Do You Have an Architecture Review Board?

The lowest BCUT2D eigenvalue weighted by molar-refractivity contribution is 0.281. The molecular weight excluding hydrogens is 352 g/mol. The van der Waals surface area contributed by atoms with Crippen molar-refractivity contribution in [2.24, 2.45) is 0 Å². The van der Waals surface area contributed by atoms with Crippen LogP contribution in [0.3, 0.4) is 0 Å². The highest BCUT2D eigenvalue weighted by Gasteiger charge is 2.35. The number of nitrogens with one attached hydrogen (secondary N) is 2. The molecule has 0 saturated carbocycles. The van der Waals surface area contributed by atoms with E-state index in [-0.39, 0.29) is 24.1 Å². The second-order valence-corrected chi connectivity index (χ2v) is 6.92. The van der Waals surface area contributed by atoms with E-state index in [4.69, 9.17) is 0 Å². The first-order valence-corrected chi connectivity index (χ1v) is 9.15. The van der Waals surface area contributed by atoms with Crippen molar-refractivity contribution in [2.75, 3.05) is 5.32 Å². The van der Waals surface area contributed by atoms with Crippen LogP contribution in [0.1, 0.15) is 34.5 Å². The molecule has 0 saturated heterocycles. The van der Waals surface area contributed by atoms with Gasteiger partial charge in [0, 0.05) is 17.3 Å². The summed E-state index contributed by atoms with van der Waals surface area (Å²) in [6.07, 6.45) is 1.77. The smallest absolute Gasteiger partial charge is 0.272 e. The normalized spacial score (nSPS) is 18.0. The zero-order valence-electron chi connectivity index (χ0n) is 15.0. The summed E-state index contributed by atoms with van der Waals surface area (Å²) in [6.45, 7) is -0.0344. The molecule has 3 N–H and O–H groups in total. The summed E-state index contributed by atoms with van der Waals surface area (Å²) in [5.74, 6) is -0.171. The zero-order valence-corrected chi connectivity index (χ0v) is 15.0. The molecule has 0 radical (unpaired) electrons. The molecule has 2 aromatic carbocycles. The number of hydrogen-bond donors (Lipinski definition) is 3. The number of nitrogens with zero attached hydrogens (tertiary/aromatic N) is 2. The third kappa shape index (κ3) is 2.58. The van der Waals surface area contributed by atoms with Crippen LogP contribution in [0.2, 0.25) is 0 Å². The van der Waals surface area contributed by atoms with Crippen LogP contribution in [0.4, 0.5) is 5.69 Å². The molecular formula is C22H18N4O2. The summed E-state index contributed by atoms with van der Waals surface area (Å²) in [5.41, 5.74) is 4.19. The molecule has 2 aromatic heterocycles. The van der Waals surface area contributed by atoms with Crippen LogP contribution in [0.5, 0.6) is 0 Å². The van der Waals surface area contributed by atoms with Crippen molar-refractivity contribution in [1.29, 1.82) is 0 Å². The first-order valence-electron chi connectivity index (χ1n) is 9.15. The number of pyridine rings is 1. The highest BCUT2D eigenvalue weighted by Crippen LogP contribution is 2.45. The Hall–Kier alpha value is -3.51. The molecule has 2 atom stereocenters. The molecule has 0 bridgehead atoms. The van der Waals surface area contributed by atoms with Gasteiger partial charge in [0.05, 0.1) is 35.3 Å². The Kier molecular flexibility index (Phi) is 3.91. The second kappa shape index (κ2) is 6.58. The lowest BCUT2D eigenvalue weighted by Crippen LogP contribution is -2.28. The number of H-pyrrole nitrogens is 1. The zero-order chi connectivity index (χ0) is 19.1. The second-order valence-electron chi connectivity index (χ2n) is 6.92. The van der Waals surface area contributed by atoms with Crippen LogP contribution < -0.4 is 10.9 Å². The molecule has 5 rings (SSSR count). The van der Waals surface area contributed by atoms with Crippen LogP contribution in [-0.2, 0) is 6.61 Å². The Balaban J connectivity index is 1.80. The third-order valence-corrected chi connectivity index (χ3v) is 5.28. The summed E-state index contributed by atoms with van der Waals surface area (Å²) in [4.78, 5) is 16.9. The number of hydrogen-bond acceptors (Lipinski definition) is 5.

I've written before about the need for a written network architecture and about using network design templates. But, before any of this information can be written down, it needs to be agreed to. One of the worst things you can do it try to dictate network architecture from one or a few people. It needs to be a team process, garnering opinions and insights from across the enterprise. Network engineers in Europe and Asia are going to have different opinions and customer needs than in the US. Some engineers will be better at WAN while others bring a LAN and data center perspective. Your network operations team needs to ensure they can support what is being architected. And don't forget the security guys. Establishing an Architecture Review Board (ARB) is the best way to facilitate architectural discussions and agreements. There should be representation from the core network architecture/engineering team, network operations, and security. However, be careful to not invite everyone to your ARB. Architecture should be inclusive to drive optimal designs and consensus, but should not include everyone in the organization. Many people will not have the skills to develop architecture, but will still want to express their opinions. That will incredibly slow the process and discourage others, particularly the correct people, from participating. Once you have identified your core ARB team, then setup a recurring meeting (say every Wednesday at 9 AM). Try to stay away from Mondays since no one is thinking of work yet and Fridays since no one thinking of work anymore. Also, with a global team, be cognizant of international participants. 9 AM in California is 6 PM in Amsterdam. Then, before each meeting, publish a topics agenda with timeline. The topics will let everyone know what is being discussed beforehand and the timeline will ensure topics don't overrun. Next, you will need a leader for the ARB. This is generally the senior architect or team lead. This person organizes and sets the agenda for each meeting. Agenda topics should be requested from the team itself and tracked by the lead. The lead also conducts the call; keeping people on topic, organizing the discussion, and adhering to the timeline. The lead also drives decisions for each topic and assigns action items for follow-up. This provides structure to the ARB and ensures its effectiveness. Finally, after the call, someone (perhaps the lead) should send meeting notes that summarize each topic, lists the major points of the arguments, and documents the decision. These notes provide a written record for each ARB meeting and provide the input to update the written network architecture. Do you have an Architecture Review Board?

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